Garcia’s team has nabbed not just the full structure of a vitally important signaling molecule, but also the mechanism for how these kinases work, which had been “a fundamental question in biology,” says John O’Shea, an immunologist at the National Institutes of Health who helped to develop one of the first drugs to block Janus kinase function and was not involved with the new research. Because the proteins can go awry in disease, the results could lead to new and better drugs against certain cancers. “It’s amazing work,” O’Shea says. 

Chipping away

Janus kinases are one of the communication whizzes of the animal kingdom. They take signals that come from outside cells and pass the info along to molecules inside. Scientists have known for years that malfunctioning Janus kinases can cause disease. Some mutations that impair Janus kinases can severely curtail the body’s ability to fight off infection, causing a condition virtually identical to “bubble boy disease.” And when genetic glitches and exaggerated signals rev up the kinases too much, the result can be blood cancers like leukemia, and allergic or autoimmune diseases.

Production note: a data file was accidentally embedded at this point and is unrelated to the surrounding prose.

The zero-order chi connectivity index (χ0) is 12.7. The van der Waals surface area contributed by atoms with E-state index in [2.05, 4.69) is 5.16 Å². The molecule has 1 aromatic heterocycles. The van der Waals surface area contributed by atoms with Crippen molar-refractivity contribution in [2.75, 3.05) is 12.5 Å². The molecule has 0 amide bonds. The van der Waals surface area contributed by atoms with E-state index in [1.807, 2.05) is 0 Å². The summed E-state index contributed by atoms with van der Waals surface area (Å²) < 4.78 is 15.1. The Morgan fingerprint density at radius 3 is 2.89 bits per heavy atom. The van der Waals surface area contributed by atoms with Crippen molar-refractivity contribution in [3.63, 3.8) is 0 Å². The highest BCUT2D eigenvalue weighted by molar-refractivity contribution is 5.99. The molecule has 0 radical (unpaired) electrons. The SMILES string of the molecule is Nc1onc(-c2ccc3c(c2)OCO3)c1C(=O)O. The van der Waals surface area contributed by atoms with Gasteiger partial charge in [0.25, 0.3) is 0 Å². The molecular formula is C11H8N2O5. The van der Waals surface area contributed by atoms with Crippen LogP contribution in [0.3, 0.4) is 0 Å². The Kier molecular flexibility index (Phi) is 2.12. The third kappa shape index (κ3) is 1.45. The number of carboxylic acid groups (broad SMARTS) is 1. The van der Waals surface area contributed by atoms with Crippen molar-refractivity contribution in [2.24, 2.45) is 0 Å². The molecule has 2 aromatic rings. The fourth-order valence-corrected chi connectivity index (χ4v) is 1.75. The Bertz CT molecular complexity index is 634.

Researchers knew the shape of parts of the proteins, including related enzyme and regulatory regions at the end of the molecule, which earned them the name Janus kinases, after the two-faced mythological Roman god. And sophisticated drug screens have unearthed molecules that inhibit these proteins, giving doctors a way to treat some cancers and disorders like rheumatoid arthritis. But scientists developed the drugs without knowing the molecules’ full structure or how they become activated. So most of the current arsenal of nearly a dozen drugs, plus more in clinical trials, are relatively blunt instruments, blocking both healthy and mutated Janus kinases. They can still treat many diseases, from eczema to COVID-19, but also can cause a range of side effects.